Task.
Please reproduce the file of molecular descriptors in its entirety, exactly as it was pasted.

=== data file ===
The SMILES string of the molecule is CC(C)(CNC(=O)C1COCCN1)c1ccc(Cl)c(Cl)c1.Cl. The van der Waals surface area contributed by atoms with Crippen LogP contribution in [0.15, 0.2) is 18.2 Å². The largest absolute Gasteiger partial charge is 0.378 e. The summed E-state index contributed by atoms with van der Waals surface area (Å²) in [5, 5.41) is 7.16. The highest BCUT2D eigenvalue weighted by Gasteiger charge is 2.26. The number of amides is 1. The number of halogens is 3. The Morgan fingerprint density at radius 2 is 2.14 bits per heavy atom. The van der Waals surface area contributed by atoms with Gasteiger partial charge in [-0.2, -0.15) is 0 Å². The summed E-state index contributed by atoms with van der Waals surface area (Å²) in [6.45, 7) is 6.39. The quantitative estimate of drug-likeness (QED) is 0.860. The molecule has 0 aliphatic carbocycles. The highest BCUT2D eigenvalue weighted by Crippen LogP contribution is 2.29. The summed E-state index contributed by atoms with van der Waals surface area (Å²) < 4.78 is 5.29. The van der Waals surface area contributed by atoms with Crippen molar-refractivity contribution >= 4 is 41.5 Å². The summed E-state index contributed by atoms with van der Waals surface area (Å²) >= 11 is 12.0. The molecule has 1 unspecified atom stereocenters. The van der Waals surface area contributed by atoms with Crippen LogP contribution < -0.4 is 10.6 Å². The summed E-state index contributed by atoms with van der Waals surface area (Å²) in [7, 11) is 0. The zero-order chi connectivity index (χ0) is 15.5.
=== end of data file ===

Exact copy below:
The SMILES string of the molecule is CC(C)(CNC(=O)C1COCCN1)c1ccc(Cl)c(Cl)c1.Cl. The van der Waals surface area contributed by atoms with Crippen LogP contribution in [0.15, 0.2) is 18.2 Å². The largest absolute Gasteiger partial charge is 0.378 e. The summed E-state index contributed by atoms with van der Waals surface area (Å²) in [5, 5.41) is 7.16. The highest BCUT2D eigenvalue weighted by Gasteiger charge is 2.26. The number of amides is 1. The number of halogens is 3. The Morgan fingerprint density at radius 2 is 2.14 bits per heavy atom. The van der Waals surface area contributed by atoms with Gasteiger partial charge in [-0.2, -0.15) is 0 Å². The summed E-state index contributed by atoms with van der Waals surface area (Å²) in [6.45, 7) is 6.39. The quantitative estimate of drug-likeness (QED) is 0.860. The molecule has 0 aliphatic carbocycles. The highest BCUT2D eigenvalue weighted by Crippen LogP contribution is 2.29. The summed E-state index contributed by atoms with van der Waals surface area (Å²) < 4.78 is 5.29. The van der Waals surface area contributed by atoms with Crippen molar-refractivity contribution >= 4 is 41.5 Å². The summed E-state index contributed by atoms with van der Waals surface area (Å²) >= 11 is 12.0. The molecule has 1 unspecified atom stereocenters. The van der Waals surface area contributed by atoms with Crippen LogP contribution < -0.4 is 10.6 Å². The summed E-state index contributed by atoms with van der Waals surface area (Å²) in [7, 11) is 0. The zero-order chi connectivity index (χ0) is 15.5.